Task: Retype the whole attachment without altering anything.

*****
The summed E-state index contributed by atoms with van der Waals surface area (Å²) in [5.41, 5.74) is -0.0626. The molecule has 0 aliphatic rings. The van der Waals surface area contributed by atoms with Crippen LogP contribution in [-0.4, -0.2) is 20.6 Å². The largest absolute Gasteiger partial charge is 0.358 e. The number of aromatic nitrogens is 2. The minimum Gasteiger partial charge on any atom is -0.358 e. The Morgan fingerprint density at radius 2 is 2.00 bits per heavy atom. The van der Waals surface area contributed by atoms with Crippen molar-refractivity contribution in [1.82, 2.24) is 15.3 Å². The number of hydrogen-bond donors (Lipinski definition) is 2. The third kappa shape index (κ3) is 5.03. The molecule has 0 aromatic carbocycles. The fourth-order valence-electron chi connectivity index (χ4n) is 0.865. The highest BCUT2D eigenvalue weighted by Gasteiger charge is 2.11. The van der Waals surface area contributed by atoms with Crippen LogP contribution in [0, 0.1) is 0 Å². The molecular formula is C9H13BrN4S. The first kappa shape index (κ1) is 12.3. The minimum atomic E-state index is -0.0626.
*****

The summed E-state index contributed by atoms with van der Waals surface area (Å²) in [5.41, 5.74) is -0.0626. The molecule has 0 aliphatic rings. The van der Waals surface area contributed by atoms with Crippen LogP contribution in [-0.4, -0.2) is 20.6 Å². The largest absolute Gasteiger partial charge is 0.358 e. The number of aromatic nitrogens is 2. The minimum Gasteiger partial charge on any atom is -0.358 e. The Morgan fingerprint density at radius 2 is 2.00 bits per heavy atom. The van der Waals surface area contributed by atoms with Crippen molar-refractivity contribution in [1.82, 2.24) is 15.3 Å². The number of hydrogen-bond donors (Lipinski definition) is 2. The third kappa shape index (κ3) is 5.03. The molecule has 0 aromatic carbocycles. The fourth-order valence-electron chi connectivity index (χ4n) is 0.865. The highest BCUT2D eigenvalue weighted by Gasteiger charge is 2.11. The van der Waals surface area contributed by atoms with Crippen LogP contribution in [0, 0.1) is 0 Å². The molecular formula is C9H13BrN4S. The first kappa shape index (κ1) is 12.3. The minimum atomic E-state index is -0.0626.